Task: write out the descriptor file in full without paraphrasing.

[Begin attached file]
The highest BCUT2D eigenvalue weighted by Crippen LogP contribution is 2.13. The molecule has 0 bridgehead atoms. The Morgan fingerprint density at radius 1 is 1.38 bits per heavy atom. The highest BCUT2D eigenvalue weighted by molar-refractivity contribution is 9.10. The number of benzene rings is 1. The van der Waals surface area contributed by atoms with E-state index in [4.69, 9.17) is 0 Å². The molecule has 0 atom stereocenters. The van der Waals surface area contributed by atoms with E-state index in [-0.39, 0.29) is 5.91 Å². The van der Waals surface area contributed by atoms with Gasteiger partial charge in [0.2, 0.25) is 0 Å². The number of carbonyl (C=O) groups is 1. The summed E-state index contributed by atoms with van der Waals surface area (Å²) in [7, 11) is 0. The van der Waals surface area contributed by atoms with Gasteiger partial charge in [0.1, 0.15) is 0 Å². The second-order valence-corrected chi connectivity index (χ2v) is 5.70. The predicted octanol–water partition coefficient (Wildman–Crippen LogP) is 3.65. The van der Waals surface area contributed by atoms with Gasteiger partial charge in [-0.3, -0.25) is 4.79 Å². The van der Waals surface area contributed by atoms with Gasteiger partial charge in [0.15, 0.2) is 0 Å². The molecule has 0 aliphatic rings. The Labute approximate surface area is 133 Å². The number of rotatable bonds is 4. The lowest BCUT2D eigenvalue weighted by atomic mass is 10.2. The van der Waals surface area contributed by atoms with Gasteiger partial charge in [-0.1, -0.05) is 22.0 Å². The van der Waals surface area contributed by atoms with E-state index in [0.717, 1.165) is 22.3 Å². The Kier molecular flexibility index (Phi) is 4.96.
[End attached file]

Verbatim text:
The highest BCUT2D eigenvalue weighted by Crippen LogP contribution is 2.13. The molecule has 0 bridgehead atoms. The Morgan fingerprint density at radius 1 is 1.38 bits per heavy atom. The highest BCUT2D eigenvalue weighted by molar-refractivity contribution is 9.10. The number of benzene rings is 1. The van der Waals surface area contributed by atoms with E-state index in [4.69, 9.17) is 0 Å². The molecule has 0 atom stereocenters. The van der Waals surface area contributed by atoms with E-state index in [-0.39, 0.29) is 5.91 Å². The van der Waals surface area contributed by atoms with Gasteiger partial charge in [0.2, 0.25) is 0 Å². The number of carbonyl (C=O) groups is 1. The summed E-state index contributed by atoms with van der Waals surface area (Å²) in [7, 11) is 0. The van der Waals surface area contributed by atoms with Gasteiger partial charge in [0.1, 0.15) is 0 Å². The second-order valence-corrected chi connectivity index (χ2v) is 5.70. The predicted octanol–water partition coefficient (Wildman–Crippen LogP) is 3.65. The van der Waals surface area contributed by atoms with Gasteiger partial charge in [-0.3, -0.25) is 4.79 Å². The van der Waals surface area contributed by atoms with Gasteiger partial charge in [0.15, 0.2) is 0 Å². The molecule has 0 aliphatic rings. The Labute approximate surface area is 133 Å². The number of rotatable bonds is 4. The lowest BCUT2D eigenvalue weighted by atomic mass is 10.2. The van der Waals surface area contributed by atoms with Gasteiger partial charge in [-0.1, -0.05) is 22.0 Å². The van der Waals surface area contributed by atoms with E-state index in [0.717, 1.165) is 22.3 Å². The Kier molecular flexibility index (Phi) is 4.96.